Me, in Lebanon, at the border with Israel, summer of 1968 (Lebanon is behind me. I'm wearing the yellow shirt.)
I can not lie, so I will state here and now that what will be posted here was on the Editorial Page of today's (Sat., July 15, 2006) New York Times. I copy it here rather than write my own thoughts because this article expresses my thoughts to a t and I don't believe I could do it any better.
With the circle of violence in the Middle East expanding alarmingly, it is important to be clear about not only who is responsible for the latest outbreak, but who stands to gain most from its continued escalation.
Both Questions have the same answer: Hamas and Hezbollah. And Israel needs to be careful that its far-reaching military responses, however legally and morally justified, do not end up advancing the political agenda that Hamas and Hezbollah hard-liners had in mind when they conceived and executed the kidnappings of Israeli soldiers that detonated the fighting.
The Palestinian Authority, which Hamas controls, and the Lebanese government, in which Hezbollah is a minority participant, inexcusably failed to prevent or halt these incidents. Iran, which arms Hezbollah, and Syria, which shelters the most violent wing of Hamas also shares some responsibility.
Israel is fully justified in treating these two incidents as unacceptable acts of aggression. But it needs to better adapt its methods to the circumstances it now faces. The point is to weaken and isolate Hamas and Hezbollah, while denying them opportunities to rally broader Arab support. To that end, Israel must focus its fire much more directly at the leaders and fighters of these two groups, and do far more to minimize the damage to civilian by-standers.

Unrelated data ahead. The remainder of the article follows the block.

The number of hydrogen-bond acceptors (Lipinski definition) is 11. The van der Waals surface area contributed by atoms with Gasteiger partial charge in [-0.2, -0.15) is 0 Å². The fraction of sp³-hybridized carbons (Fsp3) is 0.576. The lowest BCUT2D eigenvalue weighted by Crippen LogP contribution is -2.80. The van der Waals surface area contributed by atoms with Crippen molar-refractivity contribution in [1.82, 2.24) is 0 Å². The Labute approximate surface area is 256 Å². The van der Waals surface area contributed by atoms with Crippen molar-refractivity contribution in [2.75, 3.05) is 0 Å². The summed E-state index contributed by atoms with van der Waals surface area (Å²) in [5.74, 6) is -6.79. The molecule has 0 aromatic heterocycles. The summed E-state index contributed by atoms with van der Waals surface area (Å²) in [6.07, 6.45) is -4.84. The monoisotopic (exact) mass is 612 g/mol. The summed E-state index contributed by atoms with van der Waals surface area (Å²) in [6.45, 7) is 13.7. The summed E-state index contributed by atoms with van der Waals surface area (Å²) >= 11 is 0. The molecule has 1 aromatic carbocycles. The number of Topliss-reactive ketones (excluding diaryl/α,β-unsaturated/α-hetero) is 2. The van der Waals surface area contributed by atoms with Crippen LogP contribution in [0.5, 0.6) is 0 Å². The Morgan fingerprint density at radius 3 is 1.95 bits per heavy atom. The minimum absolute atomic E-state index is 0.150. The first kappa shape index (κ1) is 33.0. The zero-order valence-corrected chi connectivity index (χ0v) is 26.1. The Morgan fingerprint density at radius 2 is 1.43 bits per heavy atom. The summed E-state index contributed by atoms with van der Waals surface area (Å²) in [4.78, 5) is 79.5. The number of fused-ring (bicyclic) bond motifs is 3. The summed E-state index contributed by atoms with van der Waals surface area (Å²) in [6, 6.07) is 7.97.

Here's why: The military chieftains of Hamas and Hezbollah fully understand that their primitively armed guerrillas and limited-range unguided missiles are no match for Israel's world-class military forces. When they engage in provocative operations, like the recent kidnapping of Israeli soldiers and shelling of Israeli towns, they do not expect to win any kind of traditional military victory.
What they more realistically hope for is that the inevitably fierce and devastating Israeli military response will hand them an opportunity to radicalize Arab politics and thereby pressure moderate Arab leaders to distance themselves from Israel and embrace the guerrilla cause. That is a tactic that secular Palestinian guerrilla groups like Fatah pioneered decades ago, and that Islamist groups like Hamas and Hezbollah now use for similar ends.
This perverse dynamic is again coming into play after Israel's wide-ranging forays into Gaza and Lebanon. Most Arabs are not blaming Hamas and Hezbollah for provoking these Israeli raids. They are blaming Israel for carrying them out.
That is not fair. But it is the way things work in the real world, and the provocateurs of Hamas and Hezbollah and their allies in Damascus and Tehran understand how to use it to their long-term advantage. Israel's political and military leaders need to understand it too and not let themselves be drawn into the provocateurs' game.